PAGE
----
Even though my current productivity system is due an overhaul, you may still be interested as to how I capture my thoughts.

At my workstation, I keep a notepad and pen, since I can use it regardless of whether my computer is switched on. As far as the outside world goes, I have a rather interesting contraption consisting of another notepad and pen.

Also, I rarely use my phone, and doing so is quite impractical.

My implementation of a phone: 7 Things I Liked About Windows 10 Mobile (Before it Died)

Implement an Organise Habit for Processing Your Collection Points

A filing cabinet. Get your thoughts organised and tidy so you can get to them later.

The second step in stopping unwanted thoughts while studying involves periodically getting on top of your collection points. This is the part which creates trust, thus allowing you to get your thoughts out of your head effectively.

While the capture habit is triggered by spontaneous, new, distraction-causing ideas, the organising habit is a routine.

Take a look at your typical day and see if, at the end of it, there’s any time to implement the habit. If not, find the time. Once you do, commit to your organise habit (or routine)—every day.

This involves checking all of your collection points for ideas you’ve had during the day. Subsequently, you will transfer your ideas from this temporary place to where the idea/task really belongs. Finally, tick it off if you use something like a notepad for a collection point.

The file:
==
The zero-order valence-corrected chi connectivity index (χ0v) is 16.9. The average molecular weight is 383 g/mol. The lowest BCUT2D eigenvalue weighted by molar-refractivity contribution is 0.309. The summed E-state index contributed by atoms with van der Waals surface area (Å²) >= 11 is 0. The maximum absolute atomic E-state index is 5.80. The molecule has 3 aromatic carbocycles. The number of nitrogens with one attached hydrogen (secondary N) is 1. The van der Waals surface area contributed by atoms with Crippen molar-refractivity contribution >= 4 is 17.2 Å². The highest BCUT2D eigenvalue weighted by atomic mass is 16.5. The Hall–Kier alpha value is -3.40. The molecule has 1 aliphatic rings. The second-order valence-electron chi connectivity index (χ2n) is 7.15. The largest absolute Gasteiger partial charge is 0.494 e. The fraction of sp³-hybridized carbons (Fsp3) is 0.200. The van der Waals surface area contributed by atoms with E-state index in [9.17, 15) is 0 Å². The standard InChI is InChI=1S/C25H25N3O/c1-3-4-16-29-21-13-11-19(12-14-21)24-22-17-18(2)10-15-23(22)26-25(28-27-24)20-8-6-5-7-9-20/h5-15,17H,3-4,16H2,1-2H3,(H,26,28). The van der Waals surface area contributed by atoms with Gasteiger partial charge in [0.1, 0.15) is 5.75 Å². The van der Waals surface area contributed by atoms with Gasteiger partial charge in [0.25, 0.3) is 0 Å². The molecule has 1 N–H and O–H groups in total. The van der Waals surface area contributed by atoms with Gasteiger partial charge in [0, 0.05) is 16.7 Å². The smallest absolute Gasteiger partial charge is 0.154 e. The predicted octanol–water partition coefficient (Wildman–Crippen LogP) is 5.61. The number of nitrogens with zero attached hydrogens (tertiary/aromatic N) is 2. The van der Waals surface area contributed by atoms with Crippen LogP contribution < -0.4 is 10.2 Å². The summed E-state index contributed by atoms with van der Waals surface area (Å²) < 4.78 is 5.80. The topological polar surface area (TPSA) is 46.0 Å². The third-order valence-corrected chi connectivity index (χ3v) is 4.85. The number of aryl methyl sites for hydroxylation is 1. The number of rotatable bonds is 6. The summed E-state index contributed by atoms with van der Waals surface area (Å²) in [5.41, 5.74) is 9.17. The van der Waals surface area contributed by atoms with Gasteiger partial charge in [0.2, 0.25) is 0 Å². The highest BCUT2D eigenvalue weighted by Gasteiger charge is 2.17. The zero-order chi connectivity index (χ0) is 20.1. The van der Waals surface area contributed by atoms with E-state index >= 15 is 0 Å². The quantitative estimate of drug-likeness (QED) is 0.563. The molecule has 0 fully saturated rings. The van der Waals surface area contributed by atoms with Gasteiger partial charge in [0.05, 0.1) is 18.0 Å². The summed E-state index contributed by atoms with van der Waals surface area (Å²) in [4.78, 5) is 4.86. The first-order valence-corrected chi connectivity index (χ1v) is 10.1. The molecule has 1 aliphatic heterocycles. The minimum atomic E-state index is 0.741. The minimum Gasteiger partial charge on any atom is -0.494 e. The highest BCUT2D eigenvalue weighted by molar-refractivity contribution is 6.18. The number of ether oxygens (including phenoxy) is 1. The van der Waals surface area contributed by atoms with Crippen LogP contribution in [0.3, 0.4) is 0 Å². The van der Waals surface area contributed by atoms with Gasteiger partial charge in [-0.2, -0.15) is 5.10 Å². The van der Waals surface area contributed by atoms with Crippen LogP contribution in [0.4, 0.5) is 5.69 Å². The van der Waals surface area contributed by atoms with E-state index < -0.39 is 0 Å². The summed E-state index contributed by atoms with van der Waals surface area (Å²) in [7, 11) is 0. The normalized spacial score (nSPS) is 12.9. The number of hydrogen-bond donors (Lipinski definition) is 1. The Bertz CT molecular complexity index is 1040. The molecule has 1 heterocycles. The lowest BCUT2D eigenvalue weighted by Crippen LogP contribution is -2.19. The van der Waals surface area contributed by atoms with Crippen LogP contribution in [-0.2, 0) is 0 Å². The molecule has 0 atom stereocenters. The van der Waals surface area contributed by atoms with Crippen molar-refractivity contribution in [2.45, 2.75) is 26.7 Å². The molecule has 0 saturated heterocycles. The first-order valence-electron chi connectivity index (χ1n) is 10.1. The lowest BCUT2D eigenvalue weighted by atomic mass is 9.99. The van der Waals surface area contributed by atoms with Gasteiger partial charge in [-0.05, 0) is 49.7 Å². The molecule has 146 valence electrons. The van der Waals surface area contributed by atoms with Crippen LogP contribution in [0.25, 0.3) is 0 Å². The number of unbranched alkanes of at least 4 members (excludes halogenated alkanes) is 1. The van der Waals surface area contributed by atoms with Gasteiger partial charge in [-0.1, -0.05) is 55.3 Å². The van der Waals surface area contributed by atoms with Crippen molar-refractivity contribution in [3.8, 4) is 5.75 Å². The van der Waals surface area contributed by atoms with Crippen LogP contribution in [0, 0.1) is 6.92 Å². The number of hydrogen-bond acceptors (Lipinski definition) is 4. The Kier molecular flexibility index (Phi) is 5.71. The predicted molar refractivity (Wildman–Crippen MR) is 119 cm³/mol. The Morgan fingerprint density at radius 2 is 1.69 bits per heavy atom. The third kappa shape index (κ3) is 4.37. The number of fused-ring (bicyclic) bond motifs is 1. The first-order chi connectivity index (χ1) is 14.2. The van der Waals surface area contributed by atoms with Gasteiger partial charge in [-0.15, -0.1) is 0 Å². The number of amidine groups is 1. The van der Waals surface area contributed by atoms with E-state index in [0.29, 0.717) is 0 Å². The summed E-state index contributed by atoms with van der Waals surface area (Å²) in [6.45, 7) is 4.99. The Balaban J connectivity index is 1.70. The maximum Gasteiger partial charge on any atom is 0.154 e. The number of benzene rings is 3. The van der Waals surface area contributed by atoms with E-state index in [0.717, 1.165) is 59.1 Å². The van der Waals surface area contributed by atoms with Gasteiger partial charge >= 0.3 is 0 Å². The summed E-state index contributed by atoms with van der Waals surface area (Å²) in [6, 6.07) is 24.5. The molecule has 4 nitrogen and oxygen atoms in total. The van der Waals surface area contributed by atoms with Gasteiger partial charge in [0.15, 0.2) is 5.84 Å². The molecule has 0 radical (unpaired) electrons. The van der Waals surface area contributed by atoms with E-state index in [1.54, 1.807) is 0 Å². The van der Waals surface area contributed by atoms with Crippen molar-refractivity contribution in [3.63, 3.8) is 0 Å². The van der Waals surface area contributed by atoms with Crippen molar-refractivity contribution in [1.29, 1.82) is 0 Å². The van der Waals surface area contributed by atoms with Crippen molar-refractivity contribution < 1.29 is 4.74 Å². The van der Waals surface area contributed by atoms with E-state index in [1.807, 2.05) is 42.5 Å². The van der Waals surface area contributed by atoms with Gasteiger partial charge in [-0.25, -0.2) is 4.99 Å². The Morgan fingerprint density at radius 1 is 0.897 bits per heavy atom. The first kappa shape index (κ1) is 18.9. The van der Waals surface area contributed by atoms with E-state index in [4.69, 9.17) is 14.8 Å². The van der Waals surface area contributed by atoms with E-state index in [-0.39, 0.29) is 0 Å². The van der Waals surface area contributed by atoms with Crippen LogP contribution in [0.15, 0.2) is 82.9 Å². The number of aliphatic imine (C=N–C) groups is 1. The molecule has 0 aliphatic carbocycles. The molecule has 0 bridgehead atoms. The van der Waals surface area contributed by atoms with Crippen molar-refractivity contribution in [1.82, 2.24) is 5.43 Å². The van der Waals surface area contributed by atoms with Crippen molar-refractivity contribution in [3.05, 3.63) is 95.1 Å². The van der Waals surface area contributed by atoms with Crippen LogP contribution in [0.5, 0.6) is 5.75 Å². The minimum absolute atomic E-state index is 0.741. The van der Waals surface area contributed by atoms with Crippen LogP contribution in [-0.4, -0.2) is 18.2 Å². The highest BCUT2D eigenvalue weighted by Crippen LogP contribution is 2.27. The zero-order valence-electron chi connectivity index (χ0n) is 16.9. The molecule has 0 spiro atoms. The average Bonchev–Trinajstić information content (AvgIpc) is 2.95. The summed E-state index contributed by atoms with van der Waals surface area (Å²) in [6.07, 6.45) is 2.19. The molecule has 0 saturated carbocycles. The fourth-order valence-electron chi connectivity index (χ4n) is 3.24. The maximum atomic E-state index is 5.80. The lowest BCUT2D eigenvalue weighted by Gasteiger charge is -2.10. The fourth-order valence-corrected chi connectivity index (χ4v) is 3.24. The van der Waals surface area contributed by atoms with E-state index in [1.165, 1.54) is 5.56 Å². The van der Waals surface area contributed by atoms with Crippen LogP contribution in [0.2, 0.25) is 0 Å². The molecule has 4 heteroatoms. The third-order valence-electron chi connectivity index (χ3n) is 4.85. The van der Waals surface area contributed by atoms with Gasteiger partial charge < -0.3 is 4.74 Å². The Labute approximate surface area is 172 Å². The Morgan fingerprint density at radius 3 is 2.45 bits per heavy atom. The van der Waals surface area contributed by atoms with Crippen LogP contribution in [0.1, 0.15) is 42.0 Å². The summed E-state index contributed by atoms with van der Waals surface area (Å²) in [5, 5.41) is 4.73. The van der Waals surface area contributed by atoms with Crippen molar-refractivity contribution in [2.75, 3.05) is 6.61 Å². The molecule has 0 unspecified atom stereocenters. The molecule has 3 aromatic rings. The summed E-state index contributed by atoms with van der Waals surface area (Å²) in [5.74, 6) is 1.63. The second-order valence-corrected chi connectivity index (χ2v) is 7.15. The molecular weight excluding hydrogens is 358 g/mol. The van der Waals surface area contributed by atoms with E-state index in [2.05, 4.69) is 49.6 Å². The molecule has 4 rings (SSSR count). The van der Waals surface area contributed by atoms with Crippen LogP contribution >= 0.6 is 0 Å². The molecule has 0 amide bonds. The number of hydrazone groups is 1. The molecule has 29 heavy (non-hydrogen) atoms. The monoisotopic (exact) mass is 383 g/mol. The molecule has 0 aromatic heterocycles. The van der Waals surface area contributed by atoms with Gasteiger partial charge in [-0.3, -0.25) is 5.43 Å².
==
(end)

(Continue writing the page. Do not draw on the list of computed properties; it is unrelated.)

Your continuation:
For example, a particular random insight might be transferred to Evernote whilst a to-do is put into your project management system.

The 2-Minute Rule

David Allen, author of the infamous productivity book, Getting Things Done, formulated the “2-minute rule”. Furthermore, this can be applied to the organise-habit described here

Essentially, if a task takes less than two minutes to complete, you might as well complete it here and now; especially if organising said task in your productivity system exceeds two minutes.

However, be careful that the task doesn’t spiral out of control, either leading to additional unwanted tasks or by taking longer than expected to complete. So, be vigilant!

My implementation

At the end of my working hours, when I come to relax a bit more, I have a “shutdown” routine. As a part of it, I “load” up my spontaneous to-dos to wherever they must be.

But What About Random Daydreaming?

Daydreaming of a SpaceX rocket launch during the night

“While that seems fine for specific ideas or actionable tasks, what about random daydreaming?”

Perhaps your mind keeps wandering off because you can’t stop getting distracted by more abstract thoughts.

For instance, I know the temptation of fantasising about rockets to colonise Mars. You may get distracted during studying to think about the eye-piercingly beautiful edge of the MacBook Air’s durable aluminium body.

(Just me?)